6/1/07 School Library Journal
Simple sentences in large print are combined with bright, colorful underwater photographs in these easy readers. Starting with a brief explanation, such as "Sea dragons are a kind of fish," information is provided on where these creatures are found ("Most seals live along the ocean shore"); specific body parts ("A stingray has eyes on the top of its body"); how they protect themselves ("Sea anemones hide clown fish from other fish"); and what they eat ("A stingray eats fish, worms, shrimp, and clams"). The books include a reference to FactSurfer.com. On most pages, more than three fourths of the page is covered with an eye-catching photo; some pictures are full spreads. These titles help to introduce the marine world to the very young in a pleasant yet educational manner. For more information, try Miriam Gross's The Sea Dragon and The Stingray (both Rosen, 2006), which also have great photos. Doe Boyle's Coral Reef Hideaway: The Story of the Clown Anemonefish (1995) and Kathleen Weidner Zoehfeld's Seal Pup Grows Up (1994, both Soundprints) are both kid-appealing standbys with true-to-life illustrations and information in a story format.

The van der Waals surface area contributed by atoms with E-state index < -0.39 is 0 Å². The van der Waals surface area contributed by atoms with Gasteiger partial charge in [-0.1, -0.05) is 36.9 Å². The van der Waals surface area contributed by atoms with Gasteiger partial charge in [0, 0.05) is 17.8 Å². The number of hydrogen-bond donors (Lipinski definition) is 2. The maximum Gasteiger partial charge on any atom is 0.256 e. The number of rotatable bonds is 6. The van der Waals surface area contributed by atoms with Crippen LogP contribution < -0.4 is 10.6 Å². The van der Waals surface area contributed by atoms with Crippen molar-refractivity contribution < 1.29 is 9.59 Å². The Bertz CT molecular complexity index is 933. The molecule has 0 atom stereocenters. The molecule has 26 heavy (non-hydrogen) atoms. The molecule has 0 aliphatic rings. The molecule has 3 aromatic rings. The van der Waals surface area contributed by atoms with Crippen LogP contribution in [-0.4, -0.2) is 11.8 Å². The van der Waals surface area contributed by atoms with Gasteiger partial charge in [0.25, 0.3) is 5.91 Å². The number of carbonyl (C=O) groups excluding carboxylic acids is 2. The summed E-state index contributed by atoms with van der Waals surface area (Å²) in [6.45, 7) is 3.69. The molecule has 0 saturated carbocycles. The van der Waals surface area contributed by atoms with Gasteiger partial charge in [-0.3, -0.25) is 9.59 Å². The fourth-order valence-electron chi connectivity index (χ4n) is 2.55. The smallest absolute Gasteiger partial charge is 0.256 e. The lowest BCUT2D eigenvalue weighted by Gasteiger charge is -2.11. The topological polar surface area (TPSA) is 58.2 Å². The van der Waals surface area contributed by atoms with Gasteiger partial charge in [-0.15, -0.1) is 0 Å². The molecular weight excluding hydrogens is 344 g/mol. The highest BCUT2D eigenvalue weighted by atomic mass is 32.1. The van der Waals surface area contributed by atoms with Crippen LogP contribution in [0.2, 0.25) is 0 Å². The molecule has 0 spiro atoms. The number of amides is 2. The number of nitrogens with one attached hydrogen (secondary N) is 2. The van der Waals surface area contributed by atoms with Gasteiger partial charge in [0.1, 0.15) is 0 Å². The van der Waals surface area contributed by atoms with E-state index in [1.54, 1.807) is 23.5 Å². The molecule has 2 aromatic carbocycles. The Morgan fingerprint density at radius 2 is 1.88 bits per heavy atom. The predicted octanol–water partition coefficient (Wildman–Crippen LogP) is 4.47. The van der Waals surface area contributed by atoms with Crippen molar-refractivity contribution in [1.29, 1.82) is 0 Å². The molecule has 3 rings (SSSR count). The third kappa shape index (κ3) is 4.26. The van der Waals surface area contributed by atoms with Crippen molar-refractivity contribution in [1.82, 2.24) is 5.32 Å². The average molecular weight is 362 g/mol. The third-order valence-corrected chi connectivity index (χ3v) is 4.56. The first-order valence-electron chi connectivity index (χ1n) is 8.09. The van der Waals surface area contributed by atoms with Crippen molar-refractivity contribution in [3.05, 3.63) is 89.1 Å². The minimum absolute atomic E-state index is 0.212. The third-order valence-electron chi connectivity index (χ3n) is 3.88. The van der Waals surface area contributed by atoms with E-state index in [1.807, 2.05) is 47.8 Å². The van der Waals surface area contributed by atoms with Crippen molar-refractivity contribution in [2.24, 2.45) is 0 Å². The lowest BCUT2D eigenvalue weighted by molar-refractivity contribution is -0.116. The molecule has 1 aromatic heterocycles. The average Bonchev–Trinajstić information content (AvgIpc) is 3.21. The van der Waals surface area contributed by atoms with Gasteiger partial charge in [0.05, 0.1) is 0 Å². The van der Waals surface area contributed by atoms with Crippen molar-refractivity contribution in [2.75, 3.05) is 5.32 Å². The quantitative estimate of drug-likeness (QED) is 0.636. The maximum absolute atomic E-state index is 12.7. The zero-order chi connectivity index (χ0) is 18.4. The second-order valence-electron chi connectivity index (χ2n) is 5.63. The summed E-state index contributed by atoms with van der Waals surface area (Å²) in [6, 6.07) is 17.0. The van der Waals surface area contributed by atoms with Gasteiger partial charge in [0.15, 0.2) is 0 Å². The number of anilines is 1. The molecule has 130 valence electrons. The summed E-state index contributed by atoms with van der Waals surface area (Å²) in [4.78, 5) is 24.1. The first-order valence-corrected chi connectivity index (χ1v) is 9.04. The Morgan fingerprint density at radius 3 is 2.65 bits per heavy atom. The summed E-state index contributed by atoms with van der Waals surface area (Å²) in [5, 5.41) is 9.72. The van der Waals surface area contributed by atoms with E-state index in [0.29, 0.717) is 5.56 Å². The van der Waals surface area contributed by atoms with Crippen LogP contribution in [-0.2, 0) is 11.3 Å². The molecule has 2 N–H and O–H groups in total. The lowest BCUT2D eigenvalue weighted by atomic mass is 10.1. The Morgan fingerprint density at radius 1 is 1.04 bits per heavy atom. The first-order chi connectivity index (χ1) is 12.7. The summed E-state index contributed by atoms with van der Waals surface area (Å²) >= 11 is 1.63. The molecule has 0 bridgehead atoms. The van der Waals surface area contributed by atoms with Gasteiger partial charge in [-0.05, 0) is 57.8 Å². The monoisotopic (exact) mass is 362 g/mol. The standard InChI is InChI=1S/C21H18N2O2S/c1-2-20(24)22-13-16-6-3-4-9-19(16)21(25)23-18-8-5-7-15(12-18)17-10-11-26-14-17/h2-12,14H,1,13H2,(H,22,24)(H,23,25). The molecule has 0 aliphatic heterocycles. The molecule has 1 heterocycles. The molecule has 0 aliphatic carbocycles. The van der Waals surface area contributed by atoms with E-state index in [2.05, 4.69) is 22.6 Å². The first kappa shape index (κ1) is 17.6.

RELATED SUBJECTS: Early Science